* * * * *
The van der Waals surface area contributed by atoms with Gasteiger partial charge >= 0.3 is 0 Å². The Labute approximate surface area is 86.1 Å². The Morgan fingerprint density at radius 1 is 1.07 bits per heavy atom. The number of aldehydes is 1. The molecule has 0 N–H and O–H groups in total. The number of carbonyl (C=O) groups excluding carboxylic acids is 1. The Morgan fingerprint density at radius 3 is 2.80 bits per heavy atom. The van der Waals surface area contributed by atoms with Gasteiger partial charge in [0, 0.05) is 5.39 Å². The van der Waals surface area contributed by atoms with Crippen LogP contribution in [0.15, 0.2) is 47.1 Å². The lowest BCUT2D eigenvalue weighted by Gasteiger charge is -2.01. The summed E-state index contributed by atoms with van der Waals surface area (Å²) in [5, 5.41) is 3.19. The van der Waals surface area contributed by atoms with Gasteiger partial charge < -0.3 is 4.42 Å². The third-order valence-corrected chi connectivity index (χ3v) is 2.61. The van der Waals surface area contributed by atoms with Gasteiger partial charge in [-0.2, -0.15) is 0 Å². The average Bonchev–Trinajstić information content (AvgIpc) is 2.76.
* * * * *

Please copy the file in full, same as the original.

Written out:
The van der Waals surface area contributed by atoms with Gasteiger partial charge >= 0.3 is 0 Å². The Labute approximate surface area is 86.1 Å². The Morgan fingerprint density at radius 1 is 1.07 bits per heavy atom. The number of aldehydes is 1. The molecule has 0 N–H and O–H groups in total. The number of carbonyl (C=O) groups excluding carboxylic acids is 1. The Morgan fingerprint density at radius 3 is 2.80 bits per heavy atom. The van der Waals surface area contributed by atoms with Gasteiger partial charge in [0, 0.05) is 5.39 Å². The van der Waals surface area contributed by atoms with Crippen LogP contribution in [0.15, 0.2) is 47.1 Å². The lowest BCUT2D eigenvalue weighted by Gasteiger charge is -2.01. The summed E-state index contributed by atoms with van der Waals surface area (Å²) in [5, 5.41) is 3.19. The van der Waals surface area contributed by atoms with Gasteiger partial charge < -0.3 is 4.42 Å². The third-order valence-corrected chi connectivity index (χ3v) is 2.61. The van der Waals surface area contributed by atoms with Gasteiger partial charge in [-0.2, -0.15) is 0 Å². The average Bonchev–Trinajstić information content (AvgIpc) is 2.76.